The Trump campaign made efforts to broaden the GOP presidential nominee’s appeal last night. As unmoored from reality as it was, Ivanka made a case her father would be a champion for women. During his own speech, Trump made an appeal to the LGBT community, despite providing little indication to date he’d actually do anything on their behalf.
Trump’s base, however, continues to be white men. An ABC News/Washington Post poll released early last month showed Trump with a huge 60 percent to 26 percent advantage among that demographic. It might not be enough for Trump to secure a general election victory — thanks to his unpopularity with others groups, Trump trailed Clinton overall in that same ABC poll — but it was enough to secure the Republican nomination.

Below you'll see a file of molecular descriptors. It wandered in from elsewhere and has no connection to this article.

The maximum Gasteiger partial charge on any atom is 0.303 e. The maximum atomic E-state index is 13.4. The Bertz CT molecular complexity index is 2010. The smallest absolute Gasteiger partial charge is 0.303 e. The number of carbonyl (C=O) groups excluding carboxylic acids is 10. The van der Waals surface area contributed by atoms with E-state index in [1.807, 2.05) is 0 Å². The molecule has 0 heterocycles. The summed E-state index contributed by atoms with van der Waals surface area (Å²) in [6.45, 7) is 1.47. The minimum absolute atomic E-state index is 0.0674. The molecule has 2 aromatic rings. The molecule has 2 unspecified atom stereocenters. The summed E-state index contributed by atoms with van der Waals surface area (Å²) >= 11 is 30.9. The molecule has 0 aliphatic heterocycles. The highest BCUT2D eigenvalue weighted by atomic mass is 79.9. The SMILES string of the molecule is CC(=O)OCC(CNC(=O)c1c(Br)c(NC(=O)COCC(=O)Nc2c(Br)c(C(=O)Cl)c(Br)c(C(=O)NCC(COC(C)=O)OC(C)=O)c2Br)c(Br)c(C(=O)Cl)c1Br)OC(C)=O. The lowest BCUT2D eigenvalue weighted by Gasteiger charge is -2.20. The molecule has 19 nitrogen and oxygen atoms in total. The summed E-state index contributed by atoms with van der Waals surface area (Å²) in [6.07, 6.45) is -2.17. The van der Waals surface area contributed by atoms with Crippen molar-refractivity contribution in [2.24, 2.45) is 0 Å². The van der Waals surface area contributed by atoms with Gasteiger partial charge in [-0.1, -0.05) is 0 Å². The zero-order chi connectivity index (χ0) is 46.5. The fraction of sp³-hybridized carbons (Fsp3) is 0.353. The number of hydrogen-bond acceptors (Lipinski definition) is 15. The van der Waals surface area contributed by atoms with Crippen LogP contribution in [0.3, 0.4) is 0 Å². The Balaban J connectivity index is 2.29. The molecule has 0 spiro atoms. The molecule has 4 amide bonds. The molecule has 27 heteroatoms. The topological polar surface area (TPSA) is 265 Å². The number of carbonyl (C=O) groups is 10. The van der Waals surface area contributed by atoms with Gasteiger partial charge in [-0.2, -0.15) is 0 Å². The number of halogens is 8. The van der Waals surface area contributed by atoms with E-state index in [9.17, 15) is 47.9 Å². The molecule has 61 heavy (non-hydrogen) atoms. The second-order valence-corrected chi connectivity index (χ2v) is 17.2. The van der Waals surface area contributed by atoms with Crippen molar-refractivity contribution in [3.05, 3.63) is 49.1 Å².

During a CNN interview this morning, Rep. Sean Duffy (R-WI) acknowledged the Trump phenomenon for what it is — identity politics for white men.
While opining about Trump’s RNC-closing speech, Duffy said, “There’s a viewpoint that says, ‘I can fight for minorities, and I can fight for women,’ and if you get that, you make up a vast majority of the voting block and you win. And white males have been left aside a little bit in the politics of who speaks to them.”
Duffy’s implication is that in Trump, white guys have finally found a candidate who speaks to their concerns.
— New Day (@NewDay) July 22, 2016
Whether or not they’re effectively communicating to white male voters, white men are certainly still well represented in Congress. When the 114th Congress was sworn in in January 2015, 80 percent of members were white males. By contrast, white guys only make up roughly 31 percent of the American population.